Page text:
A little competition never hurt anyone as they say, but there’s something beyond the whole “rising to a challenge” boost you get from a rival when you’re looking at competition within an organization. When positional battles benefit the team, they take on an impetus all their own.
On the other hand you have consistency, baseball is an ebb and flow game of rhythm and repetition, hot streaks and slumps — the more a manager can afford to let a player find his groove by providing consistent playing time, the better.
And therein you have Terry Collins‘ conundrum on a Mets team featuring considerable depth and multiple positional battles. There is of course the Michael Conforto playing time question, there’s the 5th starter battle, and then there’s the potential first base battle which is becoming more interesting every day.
The least interesting is perhaps the fifth starter’s spot which has tentatively gone to Robert Gsellman. I say least interesting because we’ve very quickly been reminded, with Seth Lugo‘s frayed UCL and Steven Matz‘s flexor tendon strain, how starting pitching depth very rarely goes unused. Whether we’ll ever be depleted enough to see Rafael Montero start remains to be seen, but right now I don’t think anyone on the Mets rotation is feeling any breathing on their necks. Sure Gsellman and to some extent Wheeler may see their ropes shortened should they stumble, but organizational depth at starter is not as vast as it looked even a couple of weeks ago.
Now the center field battle is interesting because people get all emotional and animated about it. Us Mets fans love our prospects and Michael Conforto endeared himself to a good many with his .841 OPS antics in 2015. There are many among us who would sign off on Conforto as our regular center fielder like it was the mailman bringing us our brand new Asics-gel extra wide digs … but again before we let our emotions get the better of us, consider the other options, namely Lagares. Lagares, who may be back as early as next week, brings a whole different defensive dimension to a critical defensive position. You cant understate that and, although the metrics are vastly improved, it’s still an inexact science trying to qualify Lagares’ contribution in center. But Lagares is a damned good center fielder and the others aren’t, that much is clear.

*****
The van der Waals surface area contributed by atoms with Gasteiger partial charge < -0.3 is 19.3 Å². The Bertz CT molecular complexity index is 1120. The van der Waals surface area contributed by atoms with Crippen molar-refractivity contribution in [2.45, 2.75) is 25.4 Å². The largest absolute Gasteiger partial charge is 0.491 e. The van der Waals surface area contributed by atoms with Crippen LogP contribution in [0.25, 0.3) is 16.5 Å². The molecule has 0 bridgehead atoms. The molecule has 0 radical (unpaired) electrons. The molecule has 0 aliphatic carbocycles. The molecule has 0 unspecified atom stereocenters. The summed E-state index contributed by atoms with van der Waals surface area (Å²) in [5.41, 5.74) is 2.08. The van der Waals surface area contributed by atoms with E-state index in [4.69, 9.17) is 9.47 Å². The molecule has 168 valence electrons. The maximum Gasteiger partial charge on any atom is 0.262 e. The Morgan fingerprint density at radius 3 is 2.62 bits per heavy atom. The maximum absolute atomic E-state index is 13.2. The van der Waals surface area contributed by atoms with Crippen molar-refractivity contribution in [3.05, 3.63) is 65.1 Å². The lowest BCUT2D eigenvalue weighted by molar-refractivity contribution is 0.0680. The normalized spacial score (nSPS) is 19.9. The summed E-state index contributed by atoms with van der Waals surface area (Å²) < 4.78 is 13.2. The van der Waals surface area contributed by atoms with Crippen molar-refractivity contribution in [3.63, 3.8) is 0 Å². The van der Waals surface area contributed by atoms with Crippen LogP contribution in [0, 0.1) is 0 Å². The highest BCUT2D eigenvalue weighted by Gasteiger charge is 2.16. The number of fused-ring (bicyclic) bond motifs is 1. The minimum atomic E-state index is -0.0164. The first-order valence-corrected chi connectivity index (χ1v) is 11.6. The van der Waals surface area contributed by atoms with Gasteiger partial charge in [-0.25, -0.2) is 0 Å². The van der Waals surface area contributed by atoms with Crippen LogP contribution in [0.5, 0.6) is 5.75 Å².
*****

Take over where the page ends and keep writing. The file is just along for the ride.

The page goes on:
You also have Curtis Granderson who for some reason is easy to overlook when, in reality, he’s one of the main cogs and has been for quite some time. Granderson offers timely power, a steadying veteran presence, and “good enough” defense. Now Granderson may get some time in right field as well so he’s somewhat tangential to the center field time split — he is also older and could use some off days. Still, for me, you have to see if Conforto can put up numbers because that swing … that kid’s swing is a thing of beauty. And then there’s Jay Bruce, who in spite of last year’s second half flop in Flushing, put together a 33 homer 99 RBI season. Who wouldn’t take that from a right fielder?
Finally and perhaps most interesting is the first base “loose platoon” between Lucas Duda and heart string virtuoso Wilmer Flores. Duda, both in his production and his play at first (which isn’t nearly so bad considering he is roughly the size of a redwood) has the look of a regular, and Flores, well, Flores seems to have a knack for winning games — which is kind of important or so I’ve been told.
Anyway, this all gets thrown in Terry Collins’ lap for him to sort through like a ball of cat hair and twine. Personally I don’t envy him (Okay fine I would kill to manage the Mets even for a day but I don’t envy his having to distribute playing time). Gsellman may yet stick but I wouldn’t be surprised to see a lot more of our vaunted starting pitching depth over the course of this season. I like Lagares’ defense but you also have to see if Conforto’s bat can catch fire. And Duda will get you 30 bombs but Collins has to become Flores’ secret santa of playing time because that kid needs to be involved. Ultimately this is pretty important stuff for my bottom line because how Terry handles these decisions largely predicts my Pepto-Bismol outlay — and that’s dollars in the here and now.